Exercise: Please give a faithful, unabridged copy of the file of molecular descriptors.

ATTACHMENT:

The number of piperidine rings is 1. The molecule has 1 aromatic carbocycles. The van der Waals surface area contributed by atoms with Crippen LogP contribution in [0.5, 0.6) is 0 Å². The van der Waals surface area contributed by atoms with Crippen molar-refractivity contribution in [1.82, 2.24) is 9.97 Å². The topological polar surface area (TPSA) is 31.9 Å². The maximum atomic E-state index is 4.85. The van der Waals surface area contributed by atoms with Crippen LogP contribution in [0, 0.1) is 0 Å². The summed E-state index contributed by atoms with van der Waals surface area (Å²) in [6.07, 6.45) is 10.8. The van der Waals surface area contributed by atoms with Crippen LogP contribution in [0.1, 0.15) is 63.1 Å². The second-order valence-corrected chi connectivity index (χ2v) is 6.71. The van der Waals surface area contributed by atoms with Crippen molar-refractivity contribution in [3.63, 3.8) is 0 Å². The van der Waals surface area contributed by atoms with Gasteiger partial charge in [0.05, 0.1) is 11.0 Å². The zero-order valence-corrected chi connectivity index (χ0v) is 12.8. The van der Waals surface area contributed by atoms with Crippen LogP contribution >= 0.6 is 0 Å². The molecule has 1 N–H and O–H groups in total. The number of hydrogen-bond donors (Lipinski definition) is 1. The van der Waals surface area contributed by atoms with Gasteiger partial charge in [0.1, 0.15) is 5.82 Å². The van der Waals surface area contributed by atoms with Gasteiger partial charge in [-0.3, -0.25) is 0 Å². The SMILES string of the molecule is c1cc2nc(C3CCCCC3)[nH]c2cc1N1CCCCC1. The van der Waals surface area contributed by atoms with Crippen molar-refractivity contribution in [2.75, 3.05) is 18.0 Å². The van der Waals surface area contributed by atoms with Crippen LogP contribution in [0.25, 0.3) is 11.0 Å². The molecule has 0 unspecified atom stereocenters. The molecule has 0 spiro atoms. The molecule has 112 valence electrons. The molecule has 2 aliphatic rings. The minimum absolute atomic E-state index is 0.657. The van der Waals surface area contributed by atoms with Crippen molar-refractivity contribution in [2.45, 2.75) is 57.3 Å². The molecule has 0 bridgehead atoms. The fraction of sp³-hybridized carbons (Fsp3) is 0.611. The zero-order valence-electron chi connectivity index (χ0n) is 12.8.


The number of piperidine rings is 1. The molecule has 1 aromatic carbocycles. The van der Waals surface area contributed by atoms with Crippen LogP contribution in [0.5, 0.6) is 0 Å². The van der Waals surface area contributed by atoms with Crippen molar-refractivity contribution in [1.82, 2.24) is 9.97 Å². The topological polar surface area (TPSA) is 31.9 Å². The maximum atomic E-state index is 4.85. The van der Waals surface area contributed by atoms with Crippen LogP contribution in [0, 0.1) is 0 Å². The summed E-state index contributed by atoms with van der Waals surface area (Å²) in [6.07, 6.45) is 10.8. The van der Waals surface area contributed by atoms with Crippen LogP contribution in [0.1, 0.15) is 63.1 Å². The second-order valence-corrected chi connectivity index (χ2v) is 6.71. The van der Waals surface area contributed by atoms with Crippen molar-refractivity contribution in [3.63, 3.8) is 0 Å². The van der Waals surface area contributed by atoms with Gasteiger partial charge in [0.05, 0.1) is 11.0 Å². The zero-order valence-corrected chi connectivity index (χ0v) is 12.8. The van der Waals surface area contributed by atoms with Crippen LogP contribution >= 0.6 is 0 Å². The molecule has 1 N–H and O–H groups in total. The number of hydrogen-bond donors (Lipinski definition) is 1. The van der Waals surface area contributed by atoms with Gasteiger partial charge in [0.1, 0.15) is 5.82 Å². The van der Waals surface area contributed by atoms with Gasteiger partial charge in [-0.3, -0.25) is 0 Å². The SMILES string of the molecule is c1cc2nc(C3CCCCC3)[nH]c2cc1N1CCCCC1. The van der Waals surface area contributed by atoms with Crippen molar-refractivity contribution in [2.75, 3.05) is 18.0 Å². The van der Waals surface area contributed by atoms with Crippen LogP contribution in [0.25, 0.3) is 11.0 Å². The molecule has 0 unspecified atom stereocenters. The molecule has 0 spiro atoms. The molecule has 112 valence electrons. The molecule has 2 aliphatic rings. The minimum absolute atomic E-state index is 0.657. The van der Waals surface area contributed by atoms with Crippen molar-refractivity contribution in [2.45, 2.75) is 57.3 Å². The molecule has 0 bridgehead atoms. The fraction of sp³-hybridized carbons (Fsp3) is 0.611. The zero-order valence-electron chi connectivity index (χ0n) is 12.8.